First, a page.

If you’re a long time SEO, you remember all the hubbub about pagerank sculpting back in (around) 2010. I can’t remember the exact date, but it was a while ago. I remember when Google (and others) came out with the nofollow attribute and then shortly thereafter SEOs all over the place began using it on internal links to pages that they deemed “unimportant” on their websites. For a little while, this worked great. Pagerank flowed exactly the way they intended it to and there were no issues at all. If you’re not familiar with what I’m referring to, I’ll explain: Let’s say you’ve got a website homepage that has ten links on it that lead to other internal pages. Back when the nofollow attribute was developed, webmasters would use that to “shield” pagerank from flowing to pages that they didn’t need to rank. The nofollow link attribute doesn’t pass pagerank, so in theory, this worked well. Again, if you’ve got a homepage with ten links and you don’t use nofollow, then 10% of the link power gets transferred through each link to those pages they link to. However, if you happen to place a nofollow attribute on five of those links, back in the day, those five would be dropped out and 20% of the link power would pass through the remaining links. SEOs were using the nofollow attribute to funnel what they refer to as “link juice” to the most valuable pages on their sites.
After a while, Google caught wind of this practice and changed the pagerank algorithm so instead of 20% passing through the remaining links, only the original 10% would. What happened to the other 50% that originally passed through the previously nofollowed links (before they were nofollowed)? Well, according to Matt Cutts, it just evaporates. It goes nowhere and you lose it. That’s obviously not a good thing and pagerank sculpting, at least the kind folks used to partake in, has all but disappeared.
There are many content management system developers out there who don’t really appreciate how pagerank flows through a site. They’ll throw nofollows all over the page with their code with the intention of directing crawlers where they should be directed. In this regard, yes, nofollow does work. I’ve seen it first hand. On a daily basis I’m neck deep in server log files and I can see exactly where crawlers go. I’ve got websites that employ many nofollows and the links that use this attribute don’t get followed very often. The problem is, all the link juice that should be flowing through these links is lost. On both small and large scales, this is a huge problem. Just think about having a three page website – a homepage and two subsidiary pages. Pretend that one link from the homepage is clear of nofollow and the other one isn’t. It’s got the attribute applied to it. Right there, you just lost 50% of your pagerank that should be flowing through your website. Is that a problem? Why, yes it is.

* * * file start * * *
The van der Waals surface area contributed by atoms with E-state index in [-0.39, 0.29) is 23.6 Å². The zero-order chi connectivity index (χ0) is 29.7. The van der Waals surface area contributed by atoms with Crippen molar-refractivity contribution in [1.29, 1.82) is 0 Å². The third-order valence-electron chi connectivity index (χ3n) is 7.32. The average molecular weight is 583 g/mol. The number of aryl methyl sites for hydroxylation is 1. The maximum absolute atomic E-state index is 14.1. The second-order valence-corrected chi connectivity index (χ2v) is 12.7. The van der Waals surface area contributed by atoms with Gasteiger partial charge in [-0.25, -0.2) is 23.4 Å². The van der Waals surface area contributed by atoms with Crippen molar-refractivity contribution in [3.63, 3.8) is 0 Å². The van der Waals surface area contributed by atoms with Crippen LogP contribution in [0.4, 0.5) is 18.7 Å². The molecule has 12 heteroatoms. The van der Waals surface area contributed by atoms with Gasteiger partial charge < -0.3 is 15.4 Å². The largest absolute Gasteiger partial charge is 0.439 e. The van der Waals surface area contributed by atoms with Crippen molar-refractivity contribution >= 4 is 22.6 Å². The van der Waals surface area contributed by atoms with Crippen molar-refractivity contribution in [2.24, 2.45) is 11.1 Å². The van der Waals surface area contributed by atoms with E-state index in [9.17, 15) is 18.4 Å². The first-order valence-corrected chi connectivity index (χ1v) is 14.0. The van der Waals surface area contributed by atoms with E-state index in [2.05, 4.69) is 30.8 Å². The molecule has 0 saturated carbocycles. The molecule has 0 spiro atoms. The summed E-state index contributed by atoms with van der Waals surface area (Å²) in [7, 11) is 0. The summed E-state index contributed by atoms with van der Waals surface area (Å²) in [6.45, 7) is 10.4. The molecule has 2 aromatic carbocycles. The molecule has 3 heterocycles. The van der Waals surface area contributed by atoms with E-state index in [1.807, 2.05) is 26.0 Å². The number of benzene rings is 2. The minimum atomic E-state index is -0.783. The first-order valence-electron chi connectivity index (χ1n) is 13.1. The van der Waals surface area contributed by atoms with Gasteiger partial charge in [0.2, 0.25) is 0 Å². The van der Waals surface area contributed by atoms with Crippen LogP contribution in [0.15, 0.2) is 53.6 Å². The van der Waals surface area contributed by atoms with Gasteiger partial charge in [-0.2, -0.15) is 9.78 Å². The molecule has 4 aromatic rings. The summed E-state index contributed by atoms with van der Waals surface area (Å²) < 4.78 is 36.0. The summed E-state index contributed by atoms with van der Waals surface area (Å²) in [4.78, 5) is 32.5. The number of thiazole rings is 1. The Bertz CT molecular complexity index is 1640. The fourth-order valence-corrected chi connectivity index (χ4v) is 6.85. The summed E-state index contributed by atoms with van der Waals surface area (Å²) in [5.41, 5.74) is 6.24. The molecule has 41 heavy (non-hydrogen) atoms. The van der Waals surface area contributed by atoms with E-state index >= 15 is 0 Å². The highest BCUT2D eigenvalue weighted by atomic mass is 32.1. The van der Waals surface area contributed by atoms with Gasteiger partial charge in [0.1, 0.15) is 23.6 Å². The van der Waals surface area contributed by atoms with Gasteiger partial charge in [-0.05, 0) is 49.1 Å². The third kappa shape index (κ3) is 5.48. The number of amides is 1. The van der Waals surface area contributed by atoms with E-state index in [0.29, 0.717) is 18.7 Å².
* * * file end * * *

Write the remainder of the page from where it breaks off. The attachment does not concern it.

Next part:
It’s long been said that Google doesn’t like discussion forums. People say they don’t rank well. I have thought about why this is the case. This forum you’re currently browsing uses XenForo software, which is one of the best in the world. It does, however, come with a few SEO issues that need to be addressed. The thing is, so does lots of other makes of forum software. From Wix, phpBB, vBulletin, MyBB, Vanilla, Flarum, Simple Machines Forum, and Discourse all the way to Invision Community. Each one has their challenges and it’s up to each website owner to take a good hard look at what they’re dealing with and correct the problems.
Dealing with XenForo in particular, there are tons of nofollowed links on almost every single page. There are also links that lead to unimportant pages and 301 redirects. Some even lead to 403 Forbidden status pages. It’s a wonder that any pagerank even exists after it’s been so clouded out by the sheer volume of URLs. So I’m not sure that Google really doesn’t like discussion boards. I think it’s more of a case of Google not liking websites that have convoluted URL structures and linking hierarchies. When it comes to website architecture, much can be done to smooth out the flow of linking power and to create a lean and mean website SEO machine.
As an example, if there you have a forum page that leads to 20 threads via links, what you really have is a page where there are 140 total links and only 20 of them being worthwhile. The rest are simply links that lead to the many features XenForo offers. Most recent posts, user profiles, etc… It’s the webmaster’s job to parse through the template code to correct the linking structures SEO-wise.
So what can be done now that pagerank sculpting is dead? Mind you, back in the day, all we’d have to do is add nofollow attributes to all of these unimportant links and we’d be golden. These days, a good percentage of our pagerank is floating away into never never land, not to be seen again. Today, the job is to correct the linking architecture so links to 301 redirects, 403 Forbidden pages, and nofollowed pages don’t exist on pages at all. It’s best to work through your templates to remove any unimportant links so the pagerank can flow freely.
If you’re interested in reading what Matt Cutts has to say about pagerank sculpting and evaporation, you can read his post from 2009 here.
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